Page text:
Relax – The Sky has not fallen
I know what you’re thinking – is this a case of déjà vu? Most of us experience some anxiety every time the stock market dips, especially when the media is announcing each excruciating downtick on an hourly basis. It’s easy to have a sense of hopelessness that makes any negative news feel like a ton of bricks. These circumstances have evolved from a possible infection originating in the fear that investment vehicles incorporated by brokers and bankers are tainted, or worse.
Has something gone wrong? Is the sky falling? Not in our opinion. And we would like to assure you that you can safely assume that the sky will, in fact, remain overhead for the foreseeable future.
Financial markets around the globe have been shaken by fears about credit problems that started in the United States. Home mortgages for those with poor credit histories led to collapses in hedge funds speculating on these mortgages. Investors are worried that these problems will infect the larger financial system and possibly hurt the global economy.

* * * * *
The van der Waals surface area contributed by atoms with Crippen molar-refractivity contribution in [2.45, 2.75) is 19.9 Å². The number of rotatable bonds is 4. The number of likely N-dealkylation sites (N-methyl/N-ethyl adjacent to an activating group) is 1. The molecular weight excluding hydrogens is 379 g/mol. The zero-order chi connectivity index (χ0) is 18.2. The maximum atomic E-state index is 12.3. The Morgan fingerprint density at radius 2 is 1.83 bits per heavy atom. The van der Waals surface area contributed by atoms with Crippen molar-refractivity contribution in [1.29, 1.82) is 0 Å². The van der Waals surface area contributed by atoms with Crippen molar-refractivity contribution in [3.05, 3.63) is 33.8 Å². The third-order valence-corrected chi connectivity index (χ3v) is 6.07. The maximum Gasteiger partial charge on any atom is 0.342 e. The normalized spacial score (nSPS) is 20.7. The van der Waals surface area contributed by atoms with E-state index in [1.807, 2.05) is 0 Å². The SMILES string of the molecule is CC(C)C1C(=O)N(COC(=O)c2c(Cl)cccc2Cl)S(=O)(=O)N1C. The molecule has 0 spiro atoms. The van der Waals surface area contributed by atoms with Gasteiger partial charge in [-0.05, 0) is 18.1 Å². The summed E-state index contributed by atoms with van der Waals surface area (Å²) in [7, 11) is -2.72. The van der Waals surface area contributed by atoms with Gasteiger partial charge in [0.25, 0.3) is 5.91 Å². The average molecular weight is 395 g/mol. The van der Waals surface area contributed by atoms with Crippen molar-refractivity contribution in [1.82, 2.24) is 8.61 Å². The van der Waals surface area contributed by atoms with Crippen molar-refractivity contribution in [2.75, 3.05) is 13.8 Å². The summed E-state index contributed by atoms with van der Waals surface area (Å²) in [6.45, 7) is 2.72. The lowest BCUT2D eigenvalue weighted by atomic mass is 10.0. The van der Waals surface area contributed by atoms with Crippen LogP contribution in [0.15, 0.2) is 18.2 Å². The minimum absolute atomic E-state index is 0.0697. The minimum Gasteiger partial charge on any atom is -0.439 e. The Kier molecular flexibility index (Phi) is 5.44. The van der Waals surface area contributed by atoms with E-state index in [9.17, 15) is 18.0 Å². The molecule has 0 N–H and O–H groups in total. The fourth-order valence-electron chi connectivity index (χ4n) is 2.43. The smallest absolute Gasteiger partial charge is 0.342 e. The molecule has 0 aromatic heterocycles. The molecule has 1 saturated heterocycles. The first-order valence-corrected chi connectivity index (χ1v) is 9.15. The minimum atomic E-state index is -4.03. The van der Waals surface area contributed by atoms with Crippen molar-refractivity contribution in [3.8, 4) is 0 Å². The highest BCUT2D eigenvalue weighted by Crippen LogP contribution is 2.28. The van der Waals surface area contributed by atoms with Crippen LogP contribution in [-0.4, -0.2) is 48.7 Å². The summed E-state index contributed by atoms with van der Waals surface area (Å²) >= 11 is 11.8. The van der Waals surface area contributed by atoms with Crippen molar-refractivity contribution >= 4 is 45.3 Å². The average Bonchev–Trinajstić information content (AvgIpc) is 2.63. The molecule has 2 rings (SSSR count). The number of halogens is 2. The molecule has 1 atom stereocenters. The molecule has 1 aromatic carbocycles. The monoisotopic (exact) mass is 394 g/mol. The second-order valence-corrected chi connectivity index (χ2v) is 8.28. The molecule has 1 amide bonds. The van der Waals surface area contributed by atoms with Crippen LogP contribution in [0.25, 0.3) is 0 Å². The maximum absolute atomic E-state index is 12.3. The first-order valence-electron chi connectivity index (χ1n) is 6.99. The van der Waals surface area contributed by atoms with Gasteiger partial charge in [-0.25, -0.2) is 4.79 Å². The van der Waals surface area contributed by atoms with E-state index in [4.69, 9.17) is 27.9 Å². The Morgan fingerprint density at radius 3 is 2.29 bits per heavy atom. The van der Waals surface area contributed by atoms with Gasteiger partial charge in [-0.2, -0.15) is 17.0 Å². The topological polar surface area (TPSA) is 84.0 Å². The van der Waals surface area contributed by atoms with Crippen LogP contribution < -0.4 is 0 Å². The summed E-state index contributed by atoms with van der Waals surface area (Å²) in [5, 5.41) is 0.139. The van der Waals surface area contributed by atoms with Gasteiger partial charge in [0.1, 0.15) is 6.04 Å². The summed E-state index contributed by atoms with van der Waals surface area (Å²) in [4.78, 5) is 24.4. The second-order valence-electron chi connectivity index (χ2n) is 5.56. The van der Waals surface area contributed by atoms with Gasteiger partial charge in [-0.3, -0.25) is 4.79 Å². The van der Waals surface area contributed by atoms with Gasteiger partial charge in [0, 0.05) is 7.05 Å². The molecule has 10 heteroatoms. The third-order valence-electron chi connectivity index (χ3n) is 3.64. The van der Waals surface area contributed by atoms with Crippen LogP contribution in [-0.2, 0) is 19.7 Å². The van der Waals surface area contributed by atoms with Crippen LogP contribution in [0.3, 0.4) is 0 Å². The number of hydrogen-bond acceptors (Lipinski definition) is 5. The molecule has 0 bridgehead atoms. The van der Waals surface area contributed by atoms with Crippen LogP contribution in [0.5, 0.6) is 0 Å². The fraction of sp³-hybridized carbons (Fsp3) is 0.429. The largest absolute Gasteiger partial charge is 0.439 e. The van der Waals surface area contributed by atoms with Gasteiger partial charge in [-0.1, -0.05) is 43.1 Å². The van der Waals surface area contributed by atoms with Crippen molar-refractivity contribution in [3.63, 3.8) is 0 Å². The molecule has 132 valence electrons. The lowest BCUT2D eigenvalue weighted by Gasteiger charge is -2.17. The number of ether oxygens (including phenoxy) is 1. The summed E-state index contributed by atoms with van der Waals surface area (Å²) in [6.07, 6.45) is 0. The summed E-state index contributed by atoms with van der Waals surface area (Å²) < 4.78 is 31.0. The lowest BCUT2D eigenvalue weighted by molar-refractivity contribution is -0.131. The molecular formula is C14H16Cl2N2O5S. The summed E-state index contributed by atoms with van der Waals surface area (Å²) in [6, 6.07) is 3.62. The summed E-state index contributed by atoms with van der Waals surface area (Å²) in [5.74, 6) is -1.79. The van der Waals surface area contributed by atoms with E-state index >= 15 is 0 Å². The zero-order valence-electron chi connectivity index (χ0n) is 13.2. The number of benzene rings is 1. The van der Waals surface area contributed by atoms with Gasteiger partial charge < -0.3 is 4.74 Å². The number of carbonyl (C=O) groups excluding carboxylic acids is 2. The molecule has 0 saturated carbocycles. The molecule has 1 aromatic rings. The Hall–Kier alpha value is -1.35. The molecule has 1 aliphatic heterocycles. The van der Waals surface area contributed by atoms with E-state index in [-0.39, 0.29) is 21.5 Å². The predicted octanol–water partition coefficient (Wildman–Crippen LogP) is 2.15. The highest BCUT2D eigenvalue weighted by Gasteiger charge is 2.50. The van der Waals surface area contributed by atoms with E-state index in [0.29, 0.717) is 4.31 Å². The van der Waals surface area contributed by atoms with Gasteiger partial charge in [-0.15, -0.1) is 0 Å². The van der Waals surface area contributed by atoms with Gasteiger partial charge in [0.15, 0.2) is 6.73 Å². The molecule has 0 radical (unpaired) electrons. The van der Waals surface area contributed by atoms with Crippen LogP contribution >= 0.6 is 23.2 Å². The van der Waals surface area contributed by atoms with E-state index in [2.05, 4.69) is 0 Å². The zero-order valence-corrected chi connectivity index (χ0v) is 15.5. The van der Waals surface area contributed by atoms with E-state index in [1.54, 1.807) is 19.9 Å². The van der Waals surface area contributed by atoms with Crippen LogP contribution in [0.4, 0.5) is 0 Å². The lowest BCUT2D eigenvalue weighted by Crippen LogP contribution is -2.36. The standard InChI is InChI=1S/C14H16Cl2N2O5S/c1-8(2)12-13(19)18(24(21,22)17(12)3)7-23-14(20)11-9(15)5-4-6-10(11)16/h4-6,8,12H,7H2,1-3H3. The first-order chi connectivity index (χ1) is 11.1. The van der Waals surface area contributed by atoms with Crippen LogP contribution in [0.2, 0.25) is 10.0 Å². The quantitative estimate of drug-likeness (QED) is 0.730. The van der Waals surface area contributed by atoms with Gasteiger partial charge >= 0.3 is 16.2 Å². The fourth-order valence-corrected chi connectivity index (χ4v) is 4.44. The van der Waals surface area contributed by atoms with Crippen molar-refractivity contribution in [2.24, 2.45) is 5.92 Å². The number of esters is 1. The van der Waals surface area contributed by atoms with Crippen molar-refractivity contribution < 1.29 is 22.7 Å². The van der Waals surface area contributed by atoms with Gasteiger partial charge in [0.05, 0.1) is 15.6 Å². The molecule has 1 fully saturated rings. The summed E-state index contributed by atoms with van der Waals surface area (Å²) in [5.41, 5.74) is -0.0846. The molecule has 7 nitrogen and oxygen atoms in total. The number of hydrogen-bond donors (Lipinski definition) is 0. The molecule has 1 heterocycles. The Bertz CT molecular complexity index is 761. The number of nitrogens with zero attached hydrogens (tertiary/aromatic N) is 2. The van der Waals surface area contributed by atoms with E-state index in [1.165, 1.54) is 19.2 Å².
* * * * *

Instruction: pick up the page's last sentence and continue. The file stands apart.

A Lesson can be learnt
As some investors are starting to realize, many hedge funds have invested in risky and sometimes illiquid financial instruments (such as sub prime mortgages) in order to deliver higher returns. In essence, these vehicles were taking on even higher risks.
After seeing the eye-popping returns, investors jumped into these hot investments. The evidence is seen by the fact that the lightly regulated hedge fund industry has grown by five times since 2000, to exceed $1.7 trillion in assets under management, without experiencing a full-fledged credit or business cycle. However, human nature being what it is, risk perception quickly changed from greed to fear.
The result was a global panic over mortgage loans made to Americans with bad credit ratings. You have to realize that there is no sub prime mortgage market to speak of in Canada, and no indications that Canadian banks were aggressive players in the U.S. market. Yet one reason for concerns about potential exposure to the debacle is that Canadian financial stocks have been taking somewhat of a beating lately.
What’s really annoying Canadian investors is the potential for gun-shy banks around the world to make it more difficult for corporations and businesses to borrow money. If banks and other financial institutions were less willing to lend to corporate and business customers, economic growth would moderate.